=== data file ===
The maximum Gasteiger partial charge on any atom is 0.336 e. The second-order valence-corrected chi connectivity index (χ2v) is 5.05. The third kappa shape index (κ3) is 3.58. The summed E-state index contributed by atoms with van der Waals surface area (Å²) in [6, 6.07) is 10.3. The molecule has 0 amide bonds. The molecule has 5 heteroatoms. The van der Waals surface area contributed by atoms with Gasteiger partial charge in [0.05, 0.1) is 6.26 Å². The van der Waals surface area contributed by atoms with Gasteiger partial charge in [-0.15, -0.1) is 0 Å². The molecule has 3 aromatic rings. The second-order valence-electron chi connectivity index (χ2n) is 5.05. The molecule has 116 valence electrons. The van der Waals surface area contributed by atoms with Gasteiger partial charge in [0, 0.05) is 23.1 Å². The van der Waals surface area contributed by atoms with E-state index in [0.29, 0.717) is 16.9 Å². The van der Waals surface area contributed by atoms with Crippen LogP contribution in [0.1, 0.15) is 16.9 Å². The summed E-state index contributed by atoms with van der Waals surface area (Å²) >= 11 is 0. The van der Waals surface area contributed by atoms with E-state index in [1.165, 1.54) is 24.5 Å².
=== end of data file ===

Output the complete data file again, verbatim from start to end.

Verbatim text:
The maximum Gasteiger partial charge on any atom is 0.336 e. The second-order valence-corrected chi connectivity index (χ2v) is 5.05. The third kappa shape index (κ3) is 3.58. The summed E-state index contributed by atoms with van der Waals surface area (Å²) in [6, 6.07) is 10.3. The molecule has 0 amide bonds. The molecule has 5 heteroatoms. The van der Waals surface area contributed by atoms with Gasteiger partial charge in [0.05, 0.1) is 6.26 Å². The van der Waals surface area contributed by atoms with Gasteiger partial charge in [-0.15, -0.1) is 0 Å². The molecule has 3 aromatic rings. The second-order valence-electron chi connectivity index (χ2n) is 5.05. The molecule has 116 valence electrons. The van der Waals surface area contributed by atoms with Gasteiger partial charge in [0, 0.05) is 23.1 Å². The van der Waals surface area contributed by atoms with E-state index in [0.29, 0.717) is 16.9 Å². The van der Waals surface area contributed by atoms with Crippen LogP contribution in [0.1, 0.15) is 16.9 Å². The summed E-state index contributed by atoms with van der Waals surface area (Å²) >= 11 is 0. The van der Waals surface area contributed by atoms with E-state index in [1.165, 1.54) is 24.5 Å².